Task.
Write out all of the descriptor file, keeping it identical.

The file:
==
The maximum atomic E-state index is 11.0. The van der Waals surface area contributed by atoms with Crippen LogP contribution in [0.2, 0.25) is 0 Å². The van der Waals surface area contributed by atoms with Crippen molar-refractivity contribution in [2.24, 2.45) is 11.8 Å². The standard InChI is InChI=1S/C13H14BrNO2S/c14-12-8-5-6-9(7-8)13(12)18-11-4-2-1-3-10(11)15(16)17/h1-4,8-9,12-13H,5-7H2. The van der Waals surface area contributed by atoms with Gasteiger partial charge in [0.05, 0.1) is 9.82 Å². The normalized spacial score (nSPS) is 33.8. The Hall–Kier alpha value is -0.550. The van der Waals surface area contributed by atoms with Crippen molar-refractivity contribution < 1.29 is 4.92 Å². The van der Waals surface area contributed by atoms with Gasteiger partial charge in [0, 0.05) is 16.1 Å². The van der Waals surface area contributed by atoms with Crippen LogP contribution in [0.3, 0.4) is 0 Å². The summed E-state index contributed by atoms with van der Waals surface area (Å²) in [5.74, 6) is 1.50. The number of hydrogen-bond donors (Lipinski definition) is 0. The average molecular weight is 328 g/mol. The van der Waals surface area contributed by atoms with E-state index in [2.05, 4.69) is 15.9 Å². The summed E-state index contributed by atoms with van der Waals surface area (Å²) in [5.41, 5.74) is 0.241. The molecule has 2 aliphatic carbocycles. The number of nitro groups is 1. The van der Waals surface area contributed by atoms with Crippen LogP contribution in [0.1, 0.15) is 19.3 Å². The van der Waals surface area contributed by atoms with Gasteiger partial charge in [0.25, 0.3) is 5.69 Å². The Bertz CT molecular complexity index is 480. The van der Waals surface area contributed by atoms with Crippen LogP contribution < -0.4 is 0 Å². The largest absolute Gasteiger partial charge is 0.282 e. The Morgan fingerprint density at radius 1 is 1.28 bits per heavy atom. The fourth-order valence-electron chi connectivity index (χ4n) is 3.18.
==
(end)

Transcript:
The maximum atomic E-state index is 11.0. The van der Waals surface area contributed by atoms with Crippen LogP contribution in [0.2, 0.25) is 0 Å². The van der Waals surface area contributed by atoms with Crippen molar-refractivity contribution in [2.24, 2.45) is 11.8 Å². The standard InChI is InChI=1S/C13H14BrNO2S/c14-12-8-5-6-9(7-8)13(12)18-11-4-2-1-3-10(11)15(16)17/h1-4,8-9,12-13H,5-7H2. The van der Waals surface area contributed by atoms with Gasteiger partial charge in [0.05, 0.1) is 9.82 Å². The normalized spacial score (nSPS) is 33.8. The Hall–Kier alpha value is -0.550. The van der Waals surface area contributed by atoms with Crippen molar-refractivity contribution < 1.29 is 4.92 Å². The van der Waals surface area contributed by atoms with Gasteiger partial charge in [0, 0.05) is 16.1 Å². The van der Waals surface area contributed by atoms with Crippen LogP contribution in [0.3, 0.4) is 0 Å². The summed E-state index contributed by atoms with van der Waals surface area (Å²) in [5.74, 6) is 1.50. The number of hydrogen-bond donors (Lipinski definition) is 0. The average molecular weight is 328 g/mol. The van der Waals surface area contributed by atoms with E-state index in [2.05, 4.69) is 15.9 Å². The summed E-state index contributed by atoms with van der Waals surface area (Å²) in [5.41, 5.74) is 0.241. The molecule has 2 aliphatic carbocycles. The number of nitro groups is 1. The van der Waals surface area contributed by atoms with Crippen LogP contribution in [0.1, 0.15) is 19.3 Å². The van der Waals surface area contributed by atoms with Gasteiger partial charge in [0.25, 0.3) is 5.69 Å². The Bertz CT molecular complexity index is 480. The van der Waals surface area contributed by atoms with Crippen LogP contribution < -0.4 is 0 Å². The largest absolute Gasteiger partial charge is 0.282 e. The Morgan fingerprint density at radius 1 is 1.28 bits per heavy atom. The fourth-order valence-electron chi connectivity index (χ4n) is 3.18.